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March weather bares its teeth

Monday, March 29th, 2010 | 1:40 pm

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Glowing lanterns in front of a Bernard Avenue business provided scant warmth as pedestrians sough cover from the rain that pelted Kelowna's downtown Monday morning. A cold front move through our area and the weather is expected to be variable for the rest of the week. (Photo Chris Stanford)

By Chris Stanford

Remember the old line about March coming in like a lion and out like a lamb? Forget that.

With the month winding down, residents of Kelowna and the Central Okanagan were greeted with some nasty weather Monday morning as a cold front blew in, bringing with it everything from hail and rain in the valley to snow on the surrounding mountain passes.

“The air is very cool and unstable in behind it,” said Environment Canada meteorologist David Jones, who is based in Vancouver. “This kind of scenario, where the winds are more or less blowing out of the southwest in the lower atmosphere, tends to produce a lot of snow when the air is cold enough.

“There was a fair bit of snow, some 15 to 20 centimetres in some places on the Coquihalla and very winter-like driving conditions.”

With the snow level hovering around 1,400 meters according to Environment Canada, Kelowna was spared snow, at least at the lower elevations. Instead we were pelted with a combination of rain and hail, sometimes blowing sideways as winds gust as high as 37 kms/hr at the Kelowna airport around noon.

While Okanagan Lake sits at an elevation of just over 340 metres above sea level, the Coquihalla is actually the second highest mountain pass road, reaching 1,728 metres at the Pennask Summit between West Kelowna and Merritt.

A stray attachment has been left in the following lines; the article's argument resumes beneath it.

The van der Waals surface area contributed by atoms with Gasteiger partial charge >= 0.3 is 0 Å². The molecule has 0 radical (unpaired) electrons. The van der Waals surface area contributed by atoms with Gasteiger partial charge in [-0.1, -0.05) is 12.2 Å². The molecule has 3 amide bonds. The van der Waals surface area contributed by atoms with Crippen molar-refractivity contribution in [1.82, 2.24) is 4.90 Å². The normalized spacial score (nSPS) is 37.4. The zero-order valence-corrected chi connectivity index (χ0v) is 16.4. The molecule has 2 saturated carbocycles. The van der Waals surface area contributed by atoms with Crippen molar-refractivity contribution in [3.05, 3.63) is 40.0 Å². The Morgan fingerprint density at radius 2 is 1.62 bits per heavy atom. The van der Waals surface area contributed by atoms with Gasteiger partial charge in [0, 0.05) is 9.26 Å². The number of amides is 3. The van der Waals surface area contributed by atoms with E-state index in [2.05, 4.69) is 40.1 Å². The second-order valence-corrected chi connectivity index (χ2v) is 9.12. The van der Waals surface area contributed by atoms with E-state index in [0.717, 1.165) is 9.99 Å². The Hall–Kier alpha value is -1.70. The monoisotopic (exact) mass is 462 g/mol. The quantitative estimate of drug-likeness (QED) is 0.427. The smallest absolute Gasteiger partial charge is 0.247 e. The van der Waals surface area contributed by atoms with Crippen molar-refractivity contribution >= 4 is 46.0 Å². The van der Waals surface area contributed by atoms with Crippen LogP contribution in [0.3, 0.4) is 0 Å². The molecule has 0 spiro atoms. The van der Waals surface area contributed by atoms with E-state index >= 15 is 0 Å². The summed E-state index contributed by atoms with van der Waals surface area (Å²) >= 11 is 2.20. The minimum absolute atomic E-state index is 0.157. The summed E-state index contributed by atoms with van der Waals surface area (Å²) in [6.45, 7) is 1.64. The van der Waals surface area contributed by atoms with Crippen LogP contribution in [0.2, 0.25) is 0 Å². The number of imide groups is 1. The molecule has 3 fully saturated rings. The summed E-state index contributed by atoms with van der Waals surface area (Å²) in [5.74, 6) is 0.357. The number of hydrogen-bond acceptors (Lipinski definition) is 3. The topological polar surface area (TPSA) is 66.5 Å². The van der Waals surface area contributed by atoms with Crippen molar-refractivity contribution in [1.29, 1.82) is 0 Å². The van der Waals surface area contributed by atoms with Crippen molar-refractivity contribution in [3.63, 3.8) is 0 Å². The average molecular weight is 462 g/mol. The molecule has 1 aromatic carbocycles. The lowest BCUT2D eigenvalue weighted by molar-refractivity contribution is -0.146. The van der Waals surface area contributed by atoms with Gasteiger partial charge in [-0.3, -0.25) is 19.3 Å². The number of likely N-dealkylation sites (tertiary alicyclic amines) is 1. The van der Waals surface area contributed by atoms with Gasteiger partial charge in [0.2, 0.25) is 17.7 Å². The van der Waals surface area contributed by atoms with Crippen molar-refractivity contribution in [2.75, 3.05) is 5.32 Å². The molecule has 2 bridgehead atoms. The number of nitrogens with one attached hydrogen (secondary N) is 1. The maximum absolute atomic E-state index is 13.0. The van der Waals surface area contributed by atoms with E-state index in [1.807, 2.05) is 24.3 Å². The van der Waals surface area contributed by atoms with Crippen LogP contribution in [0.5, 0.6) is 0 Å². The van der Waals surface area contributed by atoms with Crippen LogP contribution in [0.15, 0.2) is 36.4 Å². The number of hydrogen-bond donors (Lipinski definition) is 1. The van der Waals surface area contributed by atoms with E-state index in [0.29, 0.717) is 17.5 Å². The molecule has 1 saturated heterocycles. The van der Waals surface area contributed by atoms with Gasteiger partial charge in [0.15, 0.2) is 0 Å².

Most of the government webcams along the route to the Lower Mainland were showing fresh snow on the shoulders and written reports indicated slushy driving conditions.

While March came in relatively benign fashion, with no precipitation an a high of 12 C recorded on the first day of the month and temperatures reached a high of 16 C on Sunday, they dropped from around 10 C in the wee hours of Monday to only 6 C at the noon hour as the front passed through.

“It’s probably going to carry on and off like this today,” said Jones. “This evening the heavy flurries (at higher elevations) should diminish… but certainly the worst of it is today.”

The seven-day forecast calls for temperatures to remain slightly below the seasonal norm of 12 C, with Tuesday highs expected to reach only 9 C and with a 30 or 40 per cent chance of further precipitation scheduled for Tuesday, Friday and Saturday.

According to Jones, this kind of weather is anything but unusual for this time of year. “It’s only the end of March, so this can carry on,” he said. “We can get snow on the ‘Coq in early June at times. It doesn’t last very long but we’re certainly not out of the potential for winter driving conditions in the high passes. It even snows down into the valleys at times in late March… so not over yet.”

Thursday the weather gurus are calling for a break in the unsettled conditions, with a high of 11 C and clear skies.


There were puddles everywhere on downtown Kelowna streets as a rain shower drenched people carrying on with their business Monday. (Photo Chris Stanford)

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